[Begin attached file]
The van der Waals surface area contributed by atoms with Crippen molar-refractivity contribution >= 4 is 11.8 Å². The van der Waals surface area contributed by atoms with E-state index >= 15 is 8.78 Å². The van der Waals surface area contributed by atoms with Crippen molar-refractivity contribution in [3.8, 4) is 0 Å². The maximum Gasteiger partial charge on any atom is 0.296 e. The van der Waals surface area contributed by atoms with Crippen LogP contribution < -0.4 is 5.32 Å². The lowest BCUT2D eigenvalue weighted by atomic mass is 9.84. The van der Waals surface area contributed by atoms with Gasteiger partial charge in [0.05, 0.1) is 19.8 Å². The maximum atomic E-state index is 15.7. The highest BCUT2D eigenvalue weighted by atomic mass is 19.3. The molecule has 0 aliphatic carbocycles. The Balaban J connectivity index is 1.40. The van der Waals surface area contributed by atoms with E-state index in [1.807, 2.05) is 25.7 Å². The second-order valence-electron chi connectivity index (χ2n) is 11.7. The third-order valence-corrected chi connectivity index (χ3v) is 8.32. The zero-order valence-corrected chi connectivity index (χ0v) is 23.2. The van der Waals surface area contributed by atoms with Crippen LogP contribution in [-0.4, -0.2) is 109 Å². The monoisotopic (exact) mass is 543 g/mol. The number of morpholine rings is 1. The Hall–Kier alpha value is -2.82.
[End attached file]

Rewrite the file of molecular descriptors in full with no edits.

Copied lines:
The van der Waals surface area contributed by atoms with Crippen molar-refractivity contribution >= 4 is 11.8 Å². The van der Waals surface area contributed by atoms with E-state index >= 15 is 8.78 Å². The van der Waals surface area contributed by atoms with Crippen molar-refractivity contribution in [3.8, 4) is 0 Å². The maximum Gasteiger partial charge on any atom is 0.296 e. The van der Waals surface area contributed by atoms with Crippen LogP contribution < -0.4 is 5.32 Å². The lowest BCUT2D eigenvalue weighted by atomic mass is 9.84. The van der Waals surface area contributed by atoms with Gasteiger partial charge in [0.05, 0.1) is 19.8 Å². The maximum atomic E-state index is 15.7. The highest BCUT2D eigenvalue weighted by atomic mass is 19.3. The molecule has 0 aliphatic carbocycles. The Balaban J connectivity index is 1.40. The van der Waals surface area contributed by atoms with E-state index in [1.807, 2.05) is 25.7 Å². The second-order valence-electron chi connectivity index (χ2n) is 11.7. The third-order valence-corrected chi connectivity index (χ3v) is 8.32. The zero-order valence-corrected chi connectivity index (χ0v) is 23.2. The van der Waals surface area contributed by atoms with Crippen LogP contribution in [-0.4, -0.2) is 109 Å². The monoisotopic (exact) mass is 543 g/mol. The number of morpholine rings is 1. The Hall–Kier alpha value is -2.82.